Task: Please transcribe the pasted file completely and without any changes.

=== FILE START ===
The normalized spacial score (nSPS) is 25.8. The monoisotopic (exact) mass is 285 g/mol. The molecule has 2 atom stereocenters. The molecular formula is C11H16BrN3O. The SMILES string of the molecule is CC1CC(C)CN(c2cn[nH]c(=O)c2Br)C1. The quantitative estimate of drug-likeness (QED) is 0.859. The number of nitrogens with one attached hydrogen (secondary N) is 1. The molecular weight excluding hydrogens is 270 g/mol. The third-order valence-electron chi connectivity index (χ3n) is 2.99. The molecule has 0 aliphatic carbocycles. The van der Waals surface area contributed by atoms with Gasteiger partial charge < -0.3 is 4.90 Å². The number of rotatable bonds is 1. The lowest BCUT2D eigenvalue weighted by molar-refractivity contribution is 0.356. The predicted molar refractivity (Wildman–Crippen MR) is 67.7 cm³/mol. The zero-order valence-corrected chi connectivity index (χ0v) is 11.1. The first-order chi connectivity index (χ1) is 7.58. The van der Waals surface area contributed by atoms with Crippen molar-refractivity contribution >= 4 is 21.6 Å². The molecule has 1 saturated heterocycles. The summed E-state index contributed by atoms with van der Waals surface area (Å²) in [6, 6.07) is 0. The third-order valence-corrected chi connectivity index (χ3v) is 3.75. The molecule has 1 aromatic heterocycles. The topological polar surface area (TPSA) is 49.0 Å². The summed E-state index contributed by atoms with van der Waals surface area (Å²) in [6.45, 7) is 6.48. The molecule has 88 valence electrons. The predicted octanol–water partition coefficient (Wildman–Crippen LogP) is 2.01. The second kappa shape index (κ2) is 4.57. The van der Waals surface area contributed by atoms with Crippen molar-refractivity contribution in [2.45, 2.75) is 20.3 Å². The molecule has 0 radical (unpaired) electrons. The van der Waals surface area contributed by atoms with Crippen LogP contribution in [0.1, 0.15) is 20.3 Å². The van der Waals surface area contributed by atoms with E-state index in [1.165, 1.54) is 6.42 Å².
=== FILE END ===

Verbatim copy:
The normalized spacial score (nSPS) is 25.8. The monoisotopic (exact) mass is 285 g/mol. The molecule has 2 atom stereocenters. The molecular formula is C11H16BrN3O. The SMILES string of the molecule is CC1CC(C)CN(c2cn[nH]c(=O)c2Br)C1. The quantitative estimate of drug-likeness (QED) is 0.859. The number of nitrogens with one attached hydrogen (secondary N) is 1. The molecular weight excluding hydrogens is 270 g/mol. The third-order valence-electron chi connectivity index (χ3n) is 2.99. The molecule has 0 aliphatic carbocycles. The van der Waals surface area contributed by atoms with Gasteiger partial charge < -0.3 is 4.90 Å². The number of rotatable bonds is 1. The lowest BCUT2D eigenvalue weighted by molar-refractivity contribution is 0.356. The predicted molar refractivity (Wildman–Crippen MR) is 67.7 cm³/mol. The zero-order valence-corrected chi connectivity index (χ0v) is 11.1. The first-order chi connectivity index (χ1) is 7.58. The van der Waals surface area contributed by atoms with Crippen molar-refractivity contribution >= 4 is 21.6 Å². The molecule has 1 saturated heterocycles. The summed E-state index contributed by atoms with van der Waals surface area (Å²) in [6, 6.07) is 0. The third-order valence-corrected chi connectivity index (χ3v) is 3.75. The molecule has 1 aromatic heterocycles. The topological polar surface area (TPSA) is 49.0 Å². The summed E-state index contributed by atoms with van der Waals surface area (Å²) in [6.45, 7) is 6.48. The molecule has 88 valence electrons. The predicted octanol–water partition coefficient (Wildman–Crippen LogP) is 2.01. The second kappa shape index (κ2) is 4.57. The van der Waals surface area contributed by atoms with Crippen molar-refractivity contribution in [2.45, 2.75) is 20.3 Å². The molecule has 0 radical (unpaired) electrons. The van der Waals surface area contributed by atoms with Crippen LogP contribution in [0.1, 0.15) is 20.3 Å². The van der Waals surface area contributed by atoms with E-state index in [1.165, 1.54) is 6.42 Å².